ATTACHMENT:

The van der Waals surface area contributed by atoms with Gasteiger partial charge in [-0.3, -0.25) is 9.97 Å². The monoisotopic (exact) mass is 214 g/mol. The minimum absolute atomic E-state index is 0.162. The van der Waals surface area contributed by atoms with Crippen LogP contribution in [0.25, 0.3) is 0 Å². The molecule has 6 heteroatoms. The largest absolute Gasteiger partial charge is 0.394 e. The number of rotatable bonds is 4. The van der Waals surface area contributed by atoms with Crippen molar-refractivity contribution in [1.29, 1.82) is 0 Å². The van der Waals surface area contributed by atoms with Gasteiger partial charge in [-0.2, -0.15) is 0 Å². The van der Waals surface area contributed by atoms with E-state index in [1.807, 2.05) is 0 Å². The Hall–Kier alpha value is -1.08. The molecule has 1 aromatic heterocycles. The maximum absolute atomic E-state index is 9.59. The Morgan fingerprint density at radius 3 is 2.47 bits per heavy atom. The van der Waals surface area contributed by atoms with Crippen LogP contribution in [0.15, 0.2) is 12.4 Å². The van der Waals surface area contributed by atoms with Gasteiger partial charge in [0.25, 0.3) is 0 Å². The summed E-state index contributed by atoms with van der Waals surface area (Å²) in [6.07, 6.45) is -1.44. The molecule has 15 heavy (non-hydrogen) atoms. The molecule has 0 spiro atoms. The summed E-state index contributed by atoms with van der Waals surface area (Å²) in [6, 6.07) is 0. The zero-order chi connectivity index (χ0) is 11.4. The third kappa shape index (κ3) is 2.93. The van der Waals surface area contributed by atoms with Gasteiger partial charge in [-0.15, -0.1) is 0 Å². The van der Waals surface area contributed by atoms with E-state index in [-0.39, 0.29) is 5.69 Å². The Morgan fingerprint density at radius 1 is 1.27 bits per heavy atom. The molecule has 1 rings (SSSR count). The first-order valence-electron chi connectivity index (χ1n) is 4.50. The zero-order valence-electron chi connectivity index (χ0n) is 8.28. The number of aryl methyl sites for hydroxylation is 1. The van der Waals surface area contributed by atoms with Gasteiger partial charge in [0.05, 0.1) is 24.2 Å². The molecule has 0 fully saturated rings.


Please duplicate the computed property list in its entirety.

The van der Waals surface area contributed by atoms with Gasteiger partial charge in [-0.3, -0.25) is 9.97 Å². The monoisotopic (exact) mass is 214 g/mol. The minimum absolute atomic E-state index is 0.162. The van der Waals surface area contributed by atoms with Crippen LogP contribution in [0.25, 0.3) is 0 Å². The molecule has 6 heteroatoms. The largest absolute Gasteiger partial charge is 0.394 e. The number of rotatable bonds is 4. The van der Waals surface area contributed by atoms with Crippen molar-refractivity contribution in [1.29, 1.82) is 0 Å². The van der Waals surface area contributed by atoms with Gasteiger partial charge in [-0.2, -0.15) is 0 Å². The van der Waals surface area contributed by atoms with E-state index in [1.807, 2.05) is 0 Å². The Hall–Kier alpha value is -1.08. The molecule has 1 aromatic heterocycles. The maximum absolute atomic E-state index is 9.59. The Morgan fingerprint density at radius 3 is 2.47 bits per heavy atom. The van der Waals surface area contributed by atoms with Crippen LogP contribution in [0.15, 0.2) is 12.4 Å². The van der Waals surface area contributed by atoms with Gasteiger partial charge in [0.25, 0.3) is 0 Å². The summed E-state index contributed by atoms with van der Waals surface area (Å²) in [6.07, 6.45) is -1.44. The molecule has 15 heavy (non-hydrogen) atoms. The molecule has 0 spiro atoms. The summed E-state index contributed by atoms with van der Waals surface area (Å²) in [6, 6.07) is 0. The zero-order chi connectivity index (χ0) is 11.4. The third kappa shape index (κ3) is 2.93. The van der Waals surface area contributed by atoms with Gasteiger partial charge in [-0.15, -0.1) is 0 Å². The van der Waals surface area contributed by atoms with E-state index in [-0.39, 0.29) is 5.69 Å². The Morgan fingerprint density at radius 1 is 1.27 bits per heavy atom. The molecule has 1 rings (SSSR count). The first-order valence-electron chi connectivity index (χ1n) is 4.50. The zero-order valence-electron chi connectivity index (χ0n) is 8.28. The number of aryl methyl sites for hydroxylation is 1. The van der Waals surface area contributed by atoms with Gasteiger partial charge in [0.05, 0.1) is 24.2 Å². The molecule has 0 fully saturated rings.